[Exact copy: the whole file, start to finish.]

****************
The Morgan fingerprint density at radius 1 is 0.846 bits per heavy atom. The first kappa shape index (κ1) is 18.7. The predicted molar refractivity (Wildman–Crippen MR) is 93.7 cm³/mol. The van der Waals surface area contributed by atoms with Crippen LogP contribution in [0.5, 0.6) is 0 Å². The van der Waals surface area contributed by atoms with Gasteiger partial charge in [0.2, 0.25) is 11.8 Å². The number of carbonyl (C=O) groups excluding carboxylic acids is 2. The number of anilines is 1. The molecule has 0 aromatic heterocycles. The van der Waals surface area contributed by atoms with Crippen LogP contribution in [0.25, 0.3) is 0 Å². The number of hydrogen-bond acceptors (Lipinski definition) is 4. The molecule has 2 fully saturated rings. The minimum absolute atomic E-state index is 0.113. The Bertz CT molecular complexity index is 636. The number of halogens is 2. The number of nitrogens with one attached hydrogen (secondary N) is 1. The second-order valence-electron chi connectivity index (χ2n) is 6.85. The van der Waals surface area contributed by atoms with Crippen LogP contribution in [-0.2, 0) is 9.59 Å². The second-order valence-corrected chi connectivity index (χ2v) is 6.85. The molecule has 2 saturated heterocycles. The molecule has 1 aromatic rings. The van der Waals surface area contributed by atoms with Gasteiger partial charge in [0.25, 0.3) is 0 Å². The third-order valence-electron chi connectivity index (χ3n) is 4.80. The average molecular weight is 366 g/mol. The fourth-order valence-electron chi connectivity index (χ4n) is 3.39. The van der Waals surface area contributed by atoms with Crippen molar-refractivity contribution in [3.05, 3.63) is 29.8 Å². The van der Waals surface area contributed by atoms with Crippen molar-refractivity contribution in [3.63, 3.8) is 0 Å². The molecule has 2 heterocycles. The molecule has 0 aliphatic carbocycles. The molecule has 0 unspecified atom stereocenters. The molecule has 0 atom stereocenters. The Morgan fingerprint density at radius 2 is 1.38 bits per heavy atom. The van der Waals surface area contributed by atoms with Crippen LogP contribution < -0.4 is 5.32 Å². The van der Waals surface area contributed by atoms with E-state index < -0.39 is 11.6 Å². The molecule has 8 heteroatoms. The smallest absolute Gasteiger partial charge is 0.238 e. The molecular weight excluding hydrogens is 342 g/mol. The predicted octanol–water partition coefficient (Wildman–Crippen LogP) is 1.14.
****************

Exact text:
The Morgan fingerprint density at radius 1 is 0.846 bits per heavy atom. The first kappa shape index (κ1) is 18.7. The predicted molar refractivity (Wildman–Crippen MR) is 93.7 cm³/mol. The van der Waals surface area contributed by atoms with Crippen LogP contribution in [0.5, 0.6) is 0 Å². The van der Waals surface area contributed by atoms with Gasteiger partial charge in [0.2, 0.25) is 11.8 Å². The number of carbonyl (C=O) groups excluding carboxylic acids is 2. The number of anilines is 1. The molecule has 0 aromatic heterocycles. The van der Waals surface area contributed by atoms with Crippen LogP contribution in [0.25, 0.3) is 0 Å². The number of hydrogen-bond acceptors (Lipinski definition) is 4. The molecule has 2 fully saturated rings. The minimum absolute atomic E-state index is 0.113. The Bertz CT molecular complexity index is 636. The number of halogens is 2. The number of nitrogens with one attached hydrogen (secondary N) is 1. The second-order valence-electron chi connectivity index (χ2n) is 6.85. The van der Waals surface area contributed by atoms with Crippen LogP contribution in [-0.2, 0) is 9.59 Å². The second-order valence-corrected chi connectivity index (χ2v) is 6.85. The molecule has 2 saturated heterocycles. The molecule has 1 aromatic rings. The van der Waals surface area contributed by atoms with Gasteiger partial charge in [0.25, 0.3) is 0 Å². The third-order valence-electron chi connectivity index (χ3n) is 4.80. The average molecular weight is 366 g/mol. The fourth-order valence-electron chi connectivity index (χ4n) is 3.39. The van der Waals surface area contributed by atoms with Crippen molar-refractivity contribution in [3.05, 3.63) is 29.8 Å². The van der Waals surface area contributed by atoms with Crippen molar-refractivity contribution in [3.63, 3.8) is 0 Å². The molecule has 2 heterocycles. The molecule has 0 aliphatic carbocycles. The molecule has 0 unspecified atom stereocenters. The molecule has 0 atom stereocenters. The Morgan fingerprint density at radius 2 is 1.38 bits per heavy atom. The van der Waals surface area contributed by atoms with Crippen LogP contribution < -0.4 is 5.32 Å². The van der Waals surface area contributed by atoms with E-state index < -0.39 is 11.6 Å². The molecule has 8 heteroatoms. The smallest absolute Gasteiger partial charge is 0.238 e. The molecular weight excluding hydrogens is 342 g/mol. The predicted octanol–water partition coefficient (Wildman–Crippen LogP) is 1.14.